Album Review: Pinegrove – 11:11

Pinegrove – 11:11

Indie Rock | Americana | Midwest Emo


When your focus is on an ever moving conveyor belt of new releases, it can be hard to find the opportunity to explore albums and artists who have slipped past your radar. No time to look back when you’re so busy looking forward. This can sometimes take the shine off discovering a band for the first time, by making diving into their back catalogue feel like a daunting prospect. Such was the case when I stumbled across Pinegrove for the first time last year, though thankfully discovering them through their live album Amperland, NY acted as a kind of introduction to their greatest hits.

However, even with that well timed starter kit ahead of the band’s 5th studio album, I wasn’t originally planning to cover their new record. As a general rule I try to steer clear of established bands that I’m unfamiliar with (especially ones with a cult following the way Pinegrove seems to have) as I don’t feel sufficiently equipped to comment. The context of how a band’s sound has changed over the years, and how a particular album compares to past releases, can carry a lot of weight, so I tend not to review records where I only have half the picture. 

But sometimes rules are made to be broken, and I was so taken by 11:11 on first listen that wider context fell by the wayside. There’s so much on offer here, and I’ve enjoyed having the time really take it all in thanks to its early release in the year while 2022’s stream of new music is still just a trickle. Opening track ‘Habitat’, the album’s longest offering at nearly seven minutes, acts as the perfect introduction. It exhibits almost the full range of the record’s musical palette in a piece that flows with distinct movements; from the emo tinged light and shade in the first half, shifting to a blissful pastoral atmosphere awash with gorgeous melodies. It also offers our first taste of socially conscious lyricism taking stock of the current state of the US, with poetic musings like “The depressing question of our time, Of CivilWarLand in Bad Decline” and “‘Never Forget’ The T-shirt says, with no mask on”.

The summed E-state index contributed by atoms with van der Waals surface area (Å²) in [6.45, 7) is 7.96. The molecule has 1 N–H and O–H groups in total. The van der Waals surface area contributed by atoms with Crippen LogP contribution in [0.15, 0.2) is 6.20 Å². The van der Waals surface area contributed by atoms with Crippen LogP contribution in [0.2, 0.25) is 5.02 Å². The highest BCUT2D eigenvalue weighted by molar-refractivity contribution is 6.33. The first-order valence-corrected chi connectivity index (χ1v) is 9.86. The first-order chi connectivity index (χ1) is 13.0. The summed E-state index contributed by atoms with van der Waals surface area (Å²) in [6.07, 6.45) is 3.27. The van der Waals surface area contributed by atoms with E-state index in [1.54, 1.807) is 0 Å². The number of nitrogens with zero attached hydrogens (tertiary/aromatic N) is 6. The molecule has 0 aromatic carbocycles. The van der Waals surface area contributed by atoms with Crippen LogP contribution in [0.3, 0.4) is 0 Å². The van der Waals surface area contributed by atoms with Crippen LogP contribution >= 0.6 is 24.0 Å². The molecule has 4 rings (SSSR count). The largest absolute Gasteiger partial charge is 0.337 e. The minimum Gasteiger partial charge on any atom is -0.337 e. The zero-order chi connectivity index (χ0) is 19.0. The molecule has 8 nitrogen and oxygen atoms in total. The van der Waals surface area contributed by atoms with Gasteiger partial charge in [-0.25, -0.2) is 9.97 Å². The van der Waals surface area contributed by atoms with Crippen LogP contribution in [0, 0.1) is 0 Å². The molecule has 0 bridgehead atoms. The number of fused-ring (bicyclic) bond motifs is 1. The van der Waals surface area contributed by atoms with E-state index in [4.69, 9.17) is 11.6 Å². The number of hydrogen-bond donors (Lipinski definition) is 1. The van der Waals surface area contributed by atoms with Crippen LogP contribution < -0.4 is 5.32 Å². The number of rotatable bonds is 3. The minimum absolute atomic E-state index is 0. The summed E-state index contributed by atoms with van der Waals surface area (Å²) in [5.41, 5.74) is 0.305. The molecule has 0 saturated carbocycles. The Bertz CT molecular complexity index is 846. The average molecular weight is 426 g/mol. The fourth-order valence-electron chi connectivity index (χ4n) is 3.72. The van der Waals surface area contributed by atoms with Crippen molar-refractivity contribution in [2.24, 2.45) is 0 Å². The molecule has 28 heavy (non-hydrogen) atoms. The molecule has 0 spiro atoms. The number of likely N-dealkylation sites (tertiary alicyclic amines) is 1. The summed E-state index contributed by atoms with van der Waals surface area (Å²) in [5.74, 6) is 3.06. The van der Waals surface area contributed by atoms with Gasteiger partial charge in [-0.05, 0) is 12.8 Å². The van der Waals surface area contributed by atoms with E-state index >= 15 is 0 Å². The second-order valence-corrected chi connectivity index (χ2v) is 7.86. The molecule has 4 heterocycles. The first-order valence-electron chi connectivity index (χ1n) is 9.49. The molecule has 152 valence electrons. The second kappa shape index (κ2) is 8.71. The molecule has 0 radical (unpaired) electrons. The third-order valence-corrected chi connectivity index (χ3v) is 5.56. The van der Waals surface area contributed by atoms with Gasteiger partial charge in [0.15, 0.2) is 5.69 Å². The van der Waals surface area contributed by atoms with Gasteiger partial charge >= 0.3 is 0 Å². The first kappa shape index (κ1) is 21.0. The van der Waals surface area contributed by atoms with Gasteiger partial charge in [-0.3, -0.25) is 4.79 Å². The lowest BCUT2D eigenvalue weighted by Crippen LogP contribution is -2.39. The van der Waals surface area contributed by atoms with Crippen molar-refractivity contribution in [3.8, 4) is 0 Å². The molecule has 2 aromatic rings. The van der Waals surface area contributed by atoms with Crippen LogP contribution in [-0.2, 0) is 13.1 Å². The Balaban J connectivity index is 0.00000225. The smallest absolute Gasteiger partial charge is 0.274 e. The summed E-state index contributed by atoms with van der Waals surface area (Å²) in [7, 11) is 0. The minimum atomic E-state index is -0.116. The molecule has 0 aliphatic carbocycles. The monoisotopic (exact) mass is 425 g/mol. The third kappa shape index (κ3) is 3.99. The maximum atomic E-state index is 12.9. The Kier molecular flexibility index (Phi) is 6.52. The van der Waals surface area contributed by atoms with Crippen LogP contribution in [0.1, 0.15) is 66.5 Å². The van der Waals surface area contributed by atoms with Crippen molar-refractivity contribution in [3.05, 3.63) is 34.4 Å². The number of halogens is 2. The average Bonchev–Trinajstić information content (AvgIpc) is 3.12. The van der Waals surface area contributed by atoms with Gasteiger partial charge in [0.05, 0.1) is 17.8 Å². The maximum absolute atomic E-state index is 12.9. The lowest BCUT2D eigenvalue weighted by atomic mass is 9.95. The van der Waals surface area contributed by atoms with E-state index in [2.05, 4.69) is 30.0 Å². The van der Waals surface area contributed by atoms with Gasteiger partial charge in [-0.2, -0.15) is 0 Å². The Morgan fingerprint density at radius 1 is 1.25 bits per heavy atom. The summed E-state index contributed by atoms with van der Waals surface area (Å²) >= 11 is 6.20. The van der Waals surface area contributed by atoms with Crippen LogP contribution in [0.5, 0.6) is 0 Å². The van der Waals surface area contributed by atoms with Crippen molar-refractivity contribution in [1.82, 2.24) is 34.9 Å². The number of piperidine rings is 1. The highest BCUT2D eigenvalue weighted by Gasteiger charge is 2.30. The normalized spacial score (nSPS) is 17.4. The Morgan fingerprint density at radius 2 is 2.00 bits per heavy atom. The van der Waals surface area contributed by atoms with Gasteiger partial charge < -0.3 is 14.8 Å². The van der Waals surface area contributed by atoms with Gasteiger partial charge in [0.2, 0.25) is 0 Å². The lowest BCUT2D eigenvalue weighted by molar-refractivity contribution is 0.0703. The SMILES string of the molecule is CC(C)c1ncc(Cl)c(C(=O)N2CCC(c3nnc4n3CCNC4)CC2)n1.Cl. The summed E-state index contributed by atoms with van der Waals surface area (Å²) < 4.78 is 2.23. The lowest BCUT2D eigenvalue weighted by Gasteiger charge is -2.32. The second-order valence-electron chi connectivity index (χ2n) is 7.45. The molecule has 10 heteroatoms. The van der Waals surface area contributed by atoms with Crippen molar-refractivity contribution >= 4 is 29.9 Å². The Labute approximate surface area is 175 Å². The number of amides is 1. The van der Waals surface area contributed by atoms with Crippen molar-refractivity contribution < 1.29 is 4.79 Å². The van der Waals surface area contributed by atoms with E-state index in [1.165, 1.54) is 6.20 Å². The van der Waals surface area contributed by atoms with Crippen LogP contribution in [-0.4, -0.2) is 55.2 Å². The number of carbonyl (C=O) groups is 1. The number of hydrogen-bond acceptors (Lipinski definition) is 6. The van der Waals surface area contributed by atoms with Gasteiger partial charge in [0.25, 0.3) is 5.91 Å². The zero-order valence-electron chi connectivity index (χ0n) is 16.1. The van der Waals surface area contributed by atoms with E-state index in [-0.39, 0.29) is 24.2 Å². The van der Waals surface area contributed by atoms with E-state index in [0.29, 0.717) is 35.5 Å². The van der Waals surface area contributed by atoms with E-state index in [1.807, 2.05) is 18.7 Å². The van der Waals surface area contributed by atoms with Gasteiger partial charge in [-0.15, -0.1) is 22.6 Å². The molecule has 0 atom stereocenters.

The record only goes from strength to strength from there. Upbeat rocker ‘Alaska’ is simply calling out to take pride of place on my next playlist, whose infectious driving beat reminds me a little of Arcade Fire’s ‘Ready To Start’. The tranquil waltz of ‘Orange’ serves as a great counterpoint to the song’s environmentalist message (“They’re trying to ignore it, We always knew they’d try, Today the sky is orangе, And you and I know why”), while ‘Flora’ feels suitably lush as the band take a hard left turn into Americana. The album’s most captivating melodies and expansive hazy arrangements are all waiting to be discovered on ‘Swimming’, while the emphatic chorus of ‘Let’ can somehow make guilt and disappointment sound triumphant. 

Besides the odd line feeling a little on the nose (“When Corona hit, I was already feeling pretty out of it” on ‘Respirate’), 11:11 is a record that never really puts a foot wrong. The pacing, the production, the arrangements, the deeper messages; they tick all the right boxes and all work to supplement each other. Its themes of having to walk into a post Covid world, under the shadow of looming climate disaster, while keeping up a ‘business as usual’ façade, makes the album feel deeply of-the-moment. It speaks of feeling unsteady and uncertain while musically it has a sense of being very grounded and comforting. You find it venting vehement frustration and fluttering disordered thoughts through a medium that’s calm, fluid and beautiful. 11:11 is the first truly great album of 2022, and I’m immensely glad I got the chance to afford it the time and attention it deserves.